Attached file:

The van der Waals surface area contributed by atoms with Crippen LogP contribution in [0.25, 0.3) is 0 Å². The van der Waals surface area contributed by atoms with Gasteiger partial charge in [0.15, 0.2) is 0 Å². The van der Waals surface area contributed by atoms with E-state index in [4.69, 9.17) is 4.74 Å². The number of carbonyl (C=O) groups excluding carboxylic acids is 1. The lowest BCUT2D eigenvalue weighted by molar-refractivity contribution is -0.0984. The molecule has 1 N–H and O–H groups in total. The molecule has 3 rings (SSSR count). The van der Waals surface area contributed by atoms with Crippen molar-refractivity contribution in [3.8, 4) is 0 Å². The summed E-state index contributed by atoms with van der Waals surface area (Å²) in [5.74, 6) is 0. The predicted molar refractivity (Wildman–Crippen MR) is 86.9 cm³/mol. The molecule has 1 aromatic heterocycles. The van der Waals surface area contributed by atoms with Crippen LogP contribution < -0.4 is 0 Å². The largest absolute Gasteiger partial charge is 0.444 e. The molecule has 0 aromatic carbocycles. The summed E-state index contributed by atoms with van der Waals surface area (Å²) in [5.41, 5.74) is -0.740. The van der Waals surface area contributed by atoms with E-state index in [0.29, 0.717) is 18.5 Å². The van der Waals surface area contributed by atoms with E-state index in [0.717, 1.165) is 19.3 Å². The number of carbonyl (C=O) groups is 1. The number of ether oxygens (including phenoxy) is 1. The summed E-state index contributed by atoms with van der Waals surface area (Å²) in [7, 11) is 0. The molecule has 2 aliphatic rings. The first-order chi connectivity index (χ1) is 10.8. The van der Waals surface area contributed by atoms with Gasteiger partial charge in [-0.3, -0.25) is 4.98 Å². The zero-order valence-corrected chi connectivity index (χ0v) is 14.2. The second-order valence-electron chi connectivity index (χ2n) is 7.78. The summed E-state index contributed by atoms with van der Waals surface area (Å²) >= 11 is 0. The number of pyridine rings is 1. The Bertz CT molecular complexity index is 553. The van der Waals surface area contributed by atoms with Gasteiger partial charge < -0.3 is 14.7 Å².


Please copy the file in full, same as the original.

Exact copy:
The van der Waals surface area contributed by atoms with Crippen LogP contribution in [0.25, 0.3) is 0 Å². The van der Waals surface area contributed by atoms with Gasteiger partial charge in [0.15, 0.2) is 0 Å². The van der Waals surface area contributed by atoms with E-state index in [4.69, 9.17) is 4.74 Å². The number of carbonyl (C=O) groups excluding carboxylic acids is 1. The lowest BCUT2D eigenvalue weighted by molar-refractivity contribution is -0.0984. The molecule has 1 N–H and O–H groups in total. The molecule has 3 rings (SSSR count). The van der Waals surface area contributed by atoms with Crippen molar-refractivity contribution in [3.8, 4) is 0 Å². The summed E-state index contributed by atoms with van der Waals surface area (Å²) in [5.74, 6) is 0. The predicted molar refractivity (Wildman–Crippen MR) is 86.9 cm³/mol. The molecule has 1 aromatic heterocycles. The van der Waals surface area contributed by atoms with Crippen LogP contribution < -0.4 is 0 Å². The largest absolute Gasteiger partial charge is 0.444 e. The molecule has 0 aromatic carbocycles. The summed E-state index contributed by atoms with van der Waals surface area (Å²) in [5.41, 5.74) is -0.740. The van der Waals surface area contributed by atoms with E-state index in [0.29, 0.717) is 18.5 Å². The van der Waals surface area contributed by atoms with E-state index in [0.717, 1.165) is 19.3 Å². The number of carbonyl (C=O) groups is 1. The number of ether oxygens (including phenoxy) is 1. The summed E-state index contributed by atoms with van der Waals surface area (Å²) in [7, 11) is 0. The molecule has 2 aliphatic rings. The first-order chi connectivity index (χ1) is 10.8. The van der Waals surface area contributed by atoms with Gasteiger partial charge in [-0.3, -0.25) is 4.98 Å². The zero-order valence-corrected chi connectivity index (χ0v) is 14.2. The second-order valence-electron chi connectivity index (χ2n) is 7.78. The summed E-state index contributed by atoms with van der Waals surface area (Å²) >= 11 is 0. The number of pyridine rings is 1. The Bertz CT molecular complexity index is 553. The van der Waals surface area contributed by atoms with Gasteiger partial charge < -0.3 is 14.7 Å².